The tagline for Mute is “he doesn’t need words”. Honestly, the same can’t be said for the audience watching Duncan Jones’ latest picture.
Mute is either surprising or possibly to be expected, depending on where you stand on Jones as a filmmaker. Removing the interesting fact that he’s the son of David Bowie, Jones comes across as a nice guy of cinema. He’s active on social media and welcoming and friendly to his audience, often sharing storyboards and nuggets of detail about his upcoming movies. Yet he’s been on something of a downward curve over the past couple of years. Warcraft, his take on the world-renowned MMORPG World of Warcraft, was a painfully dull mess of an adaptation. Mute takes him back to his original screenplay roots but, sadly, said dullness appears to have followed him from the unsuccessful swords and sorcery blockbuster.
There is almost certainly a reason why filmmakers don’t traditionally set movies around protagonists who don’t talk, and Mute exemplifies that singular problem. Alexander Skarsgard is Leo, a bartender in a ‘future-punk’ Berlin who also happens to be mute following a boating accident as a child, falls in love with Naadirah, an exotic young woman who works at the same club. When she disappears, so begins a hunt across the skyscraper-filled metropolis by Leo to track her down, facing a range of eccentrics, weirdos, gangsters (such as Paul Rudd’s Cactus Bill) and paedophiles (his brother Duck, played by Justin Theroux) along the way. Such a synopsis makes Mute sound, however, much more engaging than Jones’ meandering, listless and unformed script delivers in reality. From early on, Mute doesn’t seem to have any idea of its own identity.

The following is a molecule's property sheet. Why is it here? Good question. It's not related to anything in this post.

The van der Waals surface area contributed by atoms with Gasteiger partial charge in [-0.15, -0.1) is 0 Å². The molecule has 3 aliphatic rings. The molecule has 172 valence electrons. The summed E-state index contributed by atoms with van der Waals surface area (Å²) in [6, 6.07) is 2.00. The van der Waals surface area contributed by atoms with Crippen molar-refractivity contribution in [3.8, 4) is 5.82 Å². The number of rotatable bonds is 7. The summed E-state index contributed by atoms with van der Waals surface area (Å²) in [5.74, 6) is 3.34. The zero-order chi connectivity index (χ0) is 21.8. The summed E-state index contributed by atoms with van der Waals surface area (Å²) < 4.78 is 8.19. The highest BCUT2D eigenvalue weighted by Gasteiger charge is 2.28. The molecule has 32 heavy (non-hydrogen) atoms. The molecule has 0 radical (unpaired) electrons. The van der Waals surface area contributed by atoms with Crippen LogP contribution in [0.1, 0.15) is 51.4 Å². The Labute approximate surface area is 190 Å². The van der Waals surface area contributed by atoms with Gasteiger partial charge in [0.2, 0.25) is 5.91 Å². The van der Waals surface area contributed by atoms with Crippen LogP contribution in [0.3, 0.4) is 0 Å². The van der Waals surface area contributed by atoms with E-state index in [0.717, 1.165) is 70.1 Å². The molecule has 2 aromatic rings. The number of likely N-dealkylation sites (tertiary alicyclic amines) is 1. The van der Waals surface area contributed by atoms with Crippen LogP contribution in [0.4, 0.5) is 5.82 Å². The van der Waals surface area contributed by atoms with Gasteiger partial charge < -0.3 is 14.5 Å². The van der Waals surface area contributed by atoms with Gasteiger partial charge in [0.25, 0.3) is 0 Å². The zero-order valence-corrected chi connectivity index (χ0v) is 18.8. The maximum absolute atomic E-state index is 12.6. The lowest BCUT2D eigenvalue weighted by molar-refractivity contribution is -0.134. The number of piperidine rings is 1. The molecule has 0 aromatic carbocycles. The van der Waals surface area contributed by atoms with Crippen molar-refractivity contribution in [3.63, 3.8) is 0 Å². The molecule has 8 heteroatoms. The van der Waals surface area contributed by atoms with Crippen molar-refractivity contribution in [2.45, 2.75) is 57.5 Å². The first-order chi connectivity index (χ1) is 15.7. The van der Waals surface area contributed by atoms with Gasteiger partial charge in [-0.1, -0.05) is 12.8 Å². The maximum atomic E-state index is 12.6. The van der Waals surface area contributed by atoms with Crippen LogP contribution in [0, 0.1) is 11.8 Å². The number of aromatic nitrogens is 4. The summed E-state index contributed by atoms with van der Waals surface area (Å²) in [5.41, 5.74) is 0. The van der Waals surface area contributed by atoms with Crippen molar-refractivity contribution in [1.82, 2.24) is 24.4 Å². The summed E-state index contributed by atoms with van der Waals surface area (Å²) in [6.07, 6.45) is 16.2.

Ostensibly, Mute slips neatly into the current trend in which ‘future-punk’ or ‘cyber-punk’ worlds are moving to the forefront of modern science-fiction storytelling. Blade Runner has remained revolutionary since 1982 and was undoubtedly ahead of its time, given just how indebted many filmmakers and writers have been since Ridley Scott adapted Philip K. Dick’s novel ‘Do Androids Dream of Electric Sheep?’ to his picture. In just the last twelve months, we’ve had Blade Runner’s sequel from Denis Villeneuve, episodes of Black Mirror which tap a similar aesthetic, Philip K. Dick’s Electric Dreams (adapting his short stories into an anthology series), Altered Carbon, and now Mute. Sci-fi storytelling seems to be currently obsessed with a future devoid of morality, devoid of hope, devoid of *humanity*. It no doubt speaks to our mindset as particularly a Western society, given how heavily science-fiction has always reflected the cultural and sociological mood of its age.
Many of those stories above are directly about questioning what humanity *is*. Some do it better than others. Mute, unexpectedly, is about children. Jones starts with childhood trauma, continues with childhood abuse, and contrasts the pain of adulthood alongside the hope and innocence of children growing up in a future metropolis driven by exploitation. Those themes are writ large and characterised in Leo, who was permanently affected by trauma that has clouded his entire life, restricted his emotions. Skarsgard, not exactly the most powerfully emotive of actors, fits such a role in the same sense Scarlett Johannson fits roles such as Ghost in the Shell or Under the Skin; beautiful people with a sense of alien remoteness, questioning their central humanity. Leo struggles to emote until he has to, until everything literally by the end comes full circle.